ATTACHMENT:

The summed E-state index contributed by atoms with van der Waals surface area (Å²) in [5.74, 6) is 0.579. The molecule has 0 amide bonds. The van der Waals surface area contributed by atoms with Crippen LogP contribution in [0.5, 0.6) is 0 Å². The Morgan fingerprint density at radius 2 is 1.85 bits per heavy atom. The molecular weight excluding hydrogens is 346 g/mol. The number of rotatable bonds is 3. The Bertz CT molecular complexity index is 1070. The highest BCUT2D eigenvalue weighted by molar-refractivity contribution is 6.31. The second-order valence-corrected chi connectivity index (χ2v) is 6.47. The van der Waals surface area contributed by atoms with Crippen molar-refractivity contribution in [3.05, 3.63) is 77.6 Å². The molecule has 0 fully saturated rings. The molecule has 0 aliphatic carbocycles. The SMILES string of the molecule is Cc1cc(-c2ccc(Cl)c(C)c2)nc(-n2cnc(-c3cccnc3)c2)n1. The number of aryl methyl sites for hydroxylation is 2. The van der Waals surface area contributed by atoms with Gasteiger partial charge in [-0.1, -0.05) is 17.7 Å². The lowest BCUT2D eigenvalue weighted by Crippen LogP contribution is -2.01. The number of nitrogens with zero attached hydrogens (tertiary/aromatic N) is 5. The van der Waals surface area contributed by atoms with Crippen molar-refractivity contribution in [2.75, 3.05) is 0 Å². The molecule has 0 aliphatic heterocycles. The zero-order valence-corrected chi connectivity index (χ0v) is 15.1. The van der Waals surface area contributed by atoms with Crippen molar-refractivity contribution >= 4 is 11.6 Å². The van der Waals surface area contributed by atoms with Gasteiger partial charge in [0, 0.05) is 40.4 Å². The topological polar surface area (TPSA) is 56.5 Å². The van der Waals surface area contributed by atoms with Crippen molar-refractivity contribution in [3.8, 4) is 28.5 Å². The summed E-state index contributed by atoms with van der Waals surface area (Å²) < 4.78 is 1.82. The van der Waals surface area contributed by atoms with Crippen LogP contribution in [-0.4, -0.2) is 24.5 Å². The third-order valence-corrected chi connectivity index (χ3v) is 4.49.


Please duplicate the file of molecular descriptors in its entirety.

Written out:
The summed E-state index contributed by atoms with van der Waals surface area (Å²) in [5.74, 6) is 0.579. The molecule has 0 amide bonds. The van der Waals surface area contributed by atoms with Crippen LogP contribution in [0.5, 0.6) is 0 Å². The Morgan fingerprint density at radius 2 is 1.85 bits per heavy atom. The molecular weight excluding hydrogens is 346 g/mol. The number of rotatable bonds is 3. The Bertz CT molecular complexity index is 1070. The highest BCUT2D eigenvalue weighted by molar-refractivity contribution is 6.31. The second-order valence-corrected chi connectivity index (χ2v) is 6.47. The van der Waals surface area contributed by atoms with Crippen molar-refractivity contribution in [3.05, 3.63) is 77.6 Å². The molecule has 0 fully saturated rings. The molecule has 0 aliphatic carbocycles. The SMILES string of the molecule is Cc1cc(-c2ccc(Cl)c(C)c2)nc(-n2cnc(-c3cccnc3)c2)n1. The number of aryl methyl sites for hydroxylation is 2. The van der Waals surface area contributed by atoms with Gasteiger partial charge in [-0.1, -0.05) is 17.7 Å². The lowest BCUT2D eigenvalue weighted by Crippen LogP contribution is -2.01. The number of nitrogens with zero attached hydrogens (tertiary/aromatic N) is 5. The van der Waals surface area contributed by atoms with Crippen molar-refractivity contribution in [2.75, 3.05) is 0 Å². The molecule has 0 aliphatic heterocycles. The zero-order valence-corrected chi connectivity index (χ0v) is 15.1. The van der Waals surface area contributed by atoms with Crippen molar-refractivity contribution >= 4 is 11.6 Å². The van der Waals surface area contributed by atoms with Gasteiger partial charge in [0, 0.05) is 40.4 Å². The topological polar surface area (TPSA) is 56.5 Å². The van der Waals surface area contributed by atoms with Crippen molar-refractivity contribution in [3.8, 4) is 28.5 Å². The summed E-state index contributed by atoms with van der Waals surface area (Å²) < 4.78 is 1.82. The van der Waals surface area contributed by atoms with Crippen LogP contribution in [-0.4, -0.2) is 24.5 Å². The third-order valence-corrected chi connectivity index (χ3v) is 4.49.